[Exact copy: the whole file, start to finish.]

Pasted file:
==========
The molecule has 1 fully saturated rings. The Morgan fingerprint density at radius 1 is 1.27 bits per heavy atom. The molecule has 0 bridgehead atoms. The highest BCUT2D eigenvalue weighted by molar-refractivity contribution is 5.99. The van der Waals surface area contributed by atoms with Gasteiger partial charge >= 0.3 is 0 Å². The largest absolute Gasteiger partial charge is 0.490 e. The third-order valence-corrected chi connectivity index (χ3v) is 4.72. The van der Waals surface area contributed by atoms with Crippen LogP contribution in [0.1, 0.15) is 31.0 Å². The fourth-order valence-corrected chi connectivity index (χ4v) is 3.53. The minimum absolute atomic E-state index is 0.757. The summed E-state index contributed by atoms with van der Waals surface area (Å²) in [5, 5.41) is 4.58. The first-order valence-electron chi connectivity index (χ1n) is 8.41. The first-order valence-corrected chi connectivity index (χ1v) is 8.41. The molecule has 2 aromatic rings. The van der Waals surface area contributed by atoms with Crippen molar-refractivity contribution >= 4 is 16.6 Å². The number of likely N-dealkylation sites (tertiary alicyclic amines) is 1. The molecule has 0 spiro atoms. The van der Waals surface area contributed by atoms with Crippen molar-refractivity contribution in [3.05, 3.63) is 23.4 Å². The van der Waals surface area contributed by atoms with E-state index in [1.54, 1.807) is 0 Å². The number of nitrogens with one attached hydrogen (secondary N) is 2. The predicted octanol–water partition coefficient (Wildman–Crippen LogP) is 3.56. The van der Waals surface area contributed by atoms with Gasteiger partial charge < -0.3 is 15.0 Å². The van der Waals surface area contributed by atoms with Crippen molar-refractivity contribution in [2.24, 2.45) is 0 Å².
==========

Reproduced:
The molecule has 1 fully saturated rings. The Morgan fingerprint density at radius 1 is 1.27 bits per heavy atom. The molecule has 0 bridgehead atoms. The highest BCUT2D eigenvalue weighted by molar-refractivity contribution is 5.99. The van der Waals surface area contributed by atoms with Gasteiger partial charge >= 0.3 is 0 Å². The largest absolute Gasteiger partial charge is 0.490 e. The third-order valence-corrected chi connectivity index (χ3v) is 4.72. The van der Waals surface area contributed by atoms with Crippen LogP contribution in [0.1, 0.15) is 31.0 Å². The fourth-order valence-corrected chi connectivity index (χ4v) is 3.53. The minimum absolute atomic E-state index is 0.757. The summed E-state index contributed by atoms with van der Waals surface area (Å²) in [5, 5.41) is 4.58. The first-order valence-electron chi connectivity index (χ1n) is 8.41. The first-order valence-corrected chi connectivity index (χ1v) is 8.41. The molecule has 2 aromatic rings. The van der Waals surface area contributed by atoms with Crippen molar-refractivity contribution >= 4 is 16.6 Å². The number of likely N-dealkylation sites (tertiary alicyclic amines) is 1. The molecule has 0 spiro atoms. The van der Waals surface area contributed by atoms with Crippen molar-refractivity contribution in [3.05, 3.63) is 23.4 Å². The van der Waals surface area contributed by atoms with E-state index in [1.54, 1.807) is 0 Å². The number of nitrogens with one attached hydrogen (secondary N) is 2. The predicted octanol–water partition coefficient (Wildman–Crippen LogP) is 3.56. The van der Waals surface area contributed by atoms with Gasteiger partial charge < -0.3 is 15.0 Å². The van der Waals surface area contributed by atoms with Crippen molar-refractivity contribution in [2.24, 2.45) is 0 Å².